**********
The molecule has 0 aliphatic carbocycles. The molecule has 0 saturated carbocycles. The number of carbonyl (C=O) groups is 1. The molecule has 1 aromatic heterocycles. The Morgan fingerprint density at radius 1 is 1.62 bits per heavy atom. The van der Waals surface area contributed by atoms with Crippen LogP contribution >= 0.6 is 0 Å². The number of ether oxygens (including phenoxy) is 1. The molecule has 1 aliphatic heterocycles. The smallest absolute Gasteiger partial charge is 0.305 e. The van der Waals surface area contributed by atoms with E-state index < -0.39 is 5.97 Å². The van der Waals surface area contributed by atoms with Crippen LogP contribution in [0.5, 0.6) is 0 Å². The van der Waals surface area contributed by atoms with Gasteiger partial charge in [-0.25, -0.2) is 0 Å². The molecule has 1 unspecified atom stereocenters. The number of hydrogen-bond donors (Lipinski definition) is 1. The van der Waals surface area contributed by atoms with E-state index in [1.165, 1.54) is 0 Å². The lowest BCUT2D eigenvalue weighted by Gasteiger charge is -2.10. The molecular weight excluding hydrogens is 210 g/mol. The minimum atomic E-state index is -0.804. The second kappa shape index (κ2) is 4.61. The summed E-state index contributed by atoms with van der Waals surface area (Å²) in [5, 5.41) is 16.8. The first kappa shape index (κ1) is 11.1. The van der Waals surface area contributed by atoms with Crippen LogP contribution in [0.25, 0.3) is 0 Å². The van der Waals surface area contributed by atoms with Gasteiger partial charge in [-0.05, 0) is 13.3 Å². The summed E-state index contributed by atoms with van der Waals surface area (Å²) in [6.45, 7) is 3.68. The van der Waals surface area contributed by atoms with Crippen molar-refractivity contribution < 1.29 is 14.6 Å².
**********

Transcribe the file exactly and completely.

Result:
The molecule has 0 aliphatic carbocycles. The molecule has 0 saturated carbocycles. The number of carbonyl (C=O) groups is 1. The molecule has 1 aromatic heterocycles. The Morgan fingerprint density at radius 1 is 1.62 bits per heavy atom. The van der Waals surface area contributed by atoms with Crippen LogP contribution >= 0.6 is 0 Å². The number of ether oxygens (including phenoxy) is 1. The molecule has 1 aliphatic heterocycles. The smallest absolute Gasteiger partial charge is 0.305 e. The van der Waals surface area contributed by atoms with E-state index < -0.39 is 5.97 Å². The van der Waals surface area contributed by atoms with Crippen LogP contribution in [0.5, 0.6) is 0 Å². The van der Waals surface area contributed by atoms with Gasteiger partial charge in [-0.25, -0.2) is 0 Å². The molecule has 1 unspecified atom stereocenters. The number of hydrogen-bond donors (Lipinski definition) is 1. The van der Waals surface area contributed by atoms with E-state index in [1.165, 1.54) is 0 Å². The lowest BCUT2D eigenvalue weighted by Gasteiger charge is -2.10. The molecular weight excluding hydrogens is 210 g/mol. The minimum atomic E-state index is -0.804. The second kappa shape index (κ2) is 4.61. The summed E-state index contributed by atoms with van der Waals surface area (Å²) in [5, 5.41) is 16.8. The first kappa shape index (κ1) is 11.1. The van der Waals surface area contributed by atoms with Crippen LogP contribution in [0.25, 0.3) is 0 Å². The van der Waals surface area contributed by atoms with Gasteiger partial charge in [-0.05, 0) is 13.3 Å². The summed E-state index contributed by atoms with van der Waals surface area (Å²) in [6.45, 7) is 3.68. The van der Waals surface area contributed by atoms with Crippen molar-refractivity contribution < 1.29 is 14.6 Å².